I really didn't know much about Nashville and what I was getting into when I came down here. I joined a band here, and I was living with the band. It wasn't working out and it was really, really awful. I had to get out, and I found my own apartment, and I was struggling really bad. I couldn't get anything -- I was trying to find jobs, and I finally landed like three different jobs, so I was struggling to get by and pay my bills. So I spent probably 80 percent of my time here working and trying to just have enough money to survive. Finally, after I got settled in and caught up on my bills, I didn't have to work so hard. I dropped a job, and I was able to kind of feel around in Nashville and get to know some people and talk to people and start writing again and start playing in some writers' rounds.
I started meeting people, and what I didn't know is that there is a huge LGBTQ community here. I experienced that first-hand when I was invited to come to Ty Herndon's Concert for Love & Acceptance hosted by Cody Alan. I got to run the red carpet with everybody, and I got to see all of the artists who are allies, and I got to see artists who are out in the open and openly gay. I was working with a team at Buddy Lee Attractions. They are one of the only LGBTQ agencies in Nashville, but they are also one of the biggest management agencies in Nashville too. Just to see that it's becoming a part of the nature there ... it just makes me feel more comfortable here and more at home and more safe to know that there are people here that want to help me even though I am transgender. I feel like being trans kind of puts me in my own box, and people are afraid to take that step and that leap to work with me, because it's a risk. There's people out there that are not going to get it and are not going to agree with it and it's going to be controversial. For them to take that risk on me and really just step out of the box and say, "Hey, we're going to help you out here ..." that has just meant the world to me.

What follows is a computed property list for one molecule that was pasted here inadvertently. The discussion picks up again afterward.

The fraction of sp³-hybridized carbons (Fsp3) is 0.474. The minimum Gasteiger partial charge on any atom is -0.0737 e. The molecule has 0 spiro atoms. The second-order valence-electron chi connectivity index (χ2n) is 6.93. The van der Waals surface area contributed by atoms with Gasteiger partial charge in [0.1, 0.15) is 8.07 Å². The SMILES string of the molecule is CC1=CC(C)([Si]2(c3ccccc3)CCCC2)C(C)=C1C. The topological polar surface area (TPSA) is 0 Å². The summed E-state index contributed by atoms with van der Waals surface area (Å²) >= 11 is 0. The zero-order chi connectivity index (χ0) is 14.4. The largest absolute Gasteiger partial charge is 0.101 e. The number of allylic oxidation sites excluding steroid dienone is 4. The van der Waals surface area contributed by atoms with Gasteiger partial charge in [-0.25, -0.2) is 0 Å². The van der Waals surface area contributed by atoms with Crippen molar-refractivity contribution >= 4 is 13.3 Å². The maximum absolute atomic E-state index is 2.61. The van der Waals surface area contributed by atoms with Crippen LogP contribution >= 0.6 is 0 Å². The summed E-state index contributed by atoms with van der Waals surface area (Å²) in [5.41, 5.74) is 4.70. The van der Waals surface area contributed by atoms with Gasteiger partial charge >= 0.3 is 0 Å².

What does having this kind of platform, one where you get to be honest and open about your identity, mean to you?
I think what it means to me is that ... the world is changing, and we are becoming more open-hearted and open-minded to all of the different ways that we are created. People are finally understanding that we're not all going to be male and female, black and white. We are not always going to be that way. For me to be able to stand up in a time like this, when it's still very controversial and divided, for them to give me that kind of a platform is just a miracle. Because we need it so bad right now, and there's just so much hate still, and there's so much going on -- people are being discriminated against and we've got so much work to do. For them to open their doors to me and to say, "Go tell your story, and we will help you get it out there," I just couldn't be more grateful. I am so overwhelmed with gratitude that they would help me do this. It takes a village, it takes a team to help and educate people. This could not have been a better moment or a bigger platform. I couldn't have asked for a bigger or better platform.